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02-01-2007, 11:41 PM   #16
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Serenity

QuoteOriginally posted by ccallana Quote
I've had a few of those - they typically don't line up from LCD to computer though. What I see on the LCD sometimes is better/worse than what comes out on the PC screen.

Like this one:

On the camera the sky is all blown out - I didn't think it was that good - got it on the PC, did some tweaking/cropping - and it was like "wow - thats pretty good" - you may not like it - but I do
I Love this image. So serene and tranquil.

02-02-2007, 06:36 AM   #17
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I get those "Oh Yeah!" moments once in a while behind the lens, but much more often in front of the computer screen.

My favorite photo of all time, other then my daughters wedding photos, is one I took at the direction of my wife. It was a turn, point and shoot that took all of 2 seconds to compose and press the shutter.


This shot was forgotten in the camera until I downloaded the card into the computer and started sorting, about one week after it was taken. The more I looked at it the better I liked it, until it has become my favorite.

Most of my best work is “discovered” in processing. In the beginning I would delete about 50% of my exposures as poor or flawed compositions or having technical problems (focus, i.e.). Now I would say that 95% of them are worthy of keeping, but I never know for sure until I get them on the computer.
02-02-2007, 11:22 AM   #18
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QuoteOriginally posted by Windwalker Quote
I get those "Oh Yeah!" moments once in a while behind the lens, but much more often in front of the computer screen.

My favorite photo of all time, other then my daughters wedding photos, is one I took at the direction of my wife. It was a turn, point and shoot that took all of 2 seconds to compose and press the shutter.

This shot was forgotten in the camera until I downloaded the card into the computer and started sorting, about one week after it was taken. The more I looked at it the better I liked it, until it has become my favorite.

Most of my best work is “discovered” in processing. In the beginning I would delete about 50% of my exposures as poor or flawed compositions or having technical problems (focus, i.e.). Now I would say that 95% of them are worthy of keeping, but I never know for sure until I get them on the computer.
Hi Windwalker, I agree with you somewhat. There have been a few shot's I've taken that I didn't think much of at the time, but when I opened them on my rig, I saw something I had missed when making the shot. The following is a perfect example of that. I remember watching the stupid goldfish mosey all over the place, anywhere but near the lily pads, I was even muttering "move over to the pads you stupid fish!" Finally it moved over there and I hit the shutter, but I didn't think much of the shot. In fact the whole folder sat on my hard drive for over a month before I even began looking that the shots there in. I opened this one and went whoa! This one is GOOD!
taken with the DS FA 50mm 1.4


BTW I love your shot! What in the world is that pig doing there? And how come almost everybody is ignoring it? Is it stuffed? Very interesting photo.

NaCl(sometimes you don't know what you have)H2O
02-02-2007, 12:46 PM   #19
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QuoteOriginally posted by NaClH2O Quote
BTW I love your shot! What in the world is that pig doing there? And how come almost everybody is ignoring it? Is it stuffed? Very interesting photo.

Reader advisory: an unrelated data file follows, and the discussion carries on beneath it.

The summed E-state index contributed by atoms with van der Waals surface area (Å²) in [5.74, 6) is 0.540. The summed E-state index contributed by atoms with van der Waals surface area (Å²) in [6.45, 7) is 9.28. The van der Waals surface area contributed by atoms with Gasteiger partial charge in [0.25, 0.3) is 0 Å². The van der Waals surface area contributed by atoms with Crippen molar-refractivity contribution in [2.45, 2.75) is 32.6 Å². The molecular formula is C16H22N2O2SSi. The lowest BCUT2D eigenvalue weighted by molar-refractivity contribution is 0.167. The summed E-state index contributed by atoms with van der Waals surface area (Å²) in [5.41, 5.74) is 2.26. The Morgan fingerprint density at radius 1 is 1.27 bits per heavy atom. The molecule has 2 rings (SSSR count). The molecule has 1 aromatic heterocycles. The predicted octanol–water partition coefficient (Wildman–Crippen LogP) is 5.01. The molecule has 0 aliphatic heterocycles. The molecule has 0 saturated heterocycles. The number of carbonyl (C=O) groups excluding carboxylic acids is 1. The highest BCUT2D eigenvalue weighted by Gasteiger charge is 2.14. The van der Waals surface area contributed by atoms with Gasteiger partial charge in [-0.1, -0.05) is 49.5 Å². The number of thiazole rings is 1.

The pig is a bronze bank, that's right, a life size piggy bank!

It's in the Pike Place Market in Seattle and donations (the money that goes into the bank) are used to keep up the market. In case you know the market at all, it's right in front of those nuts that throw the fish.

Here is a paragraph from the Pike Place Market Foundation.

"Rachel, the Market's bronze piggybank, has been bringing in the bacon for the Market Foundation since the Market's 79th birthday in 1986. People from all over the world feed Rachel with pennies, quarters, checks, pesos, lira, yen, and rials, contributing $6,000 to $9,000 to the Market Foundation each year.

Rachel weighs in at 550 pounds and was created by Georgia Gerber, a sculptor living on Whidbey Island, Washington. She was named after a real 750-pound pig named Rachel, the 1985 winner of the Island County Fair. Rachel's favorite holiday is March 1, National Pig Day."

Us Seattle folks are a little strange, most have something to do with the lack of sunlight.


Last edited by Windwalker; 02-02-2007 at 12:51 PM. Reason: spelling
02-02-2007, 12:57 PM   #20
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Thanks Windwalker, unfortunately the last time I was in Seattle was in 1969, a bit before Rachel's time. But they were still throwing fish, even back then. I'm sure that's probabaly the onliest thing I'd stll recognise about your city. I still hope to get out to the great PNW some day...maybe after I retire. BTW, I've heard that on a per capita basis, more sunglasses get sold in Seattle than in any other major city in the US. The reason given is that they are used so rarely they always get lost.

NaCl(liquid sunshine I think it's called)H2O
02-02-2007, 06:17 PM   #21
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QuoteOriginally posted by NaClH2O Quote
Hi Windwalker, I agree with you somewhat. ......sat on my hard drive for over a month before I even began looking that the shots there in. I opened this one and went whoa! This one is GOOD!
Yer not wrong!
02-04-2007, 07:39 AM   #22
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Thanks Rolly! I appreciate the kind words.

NaCl(much better then listening to the critic in my head...)H2O
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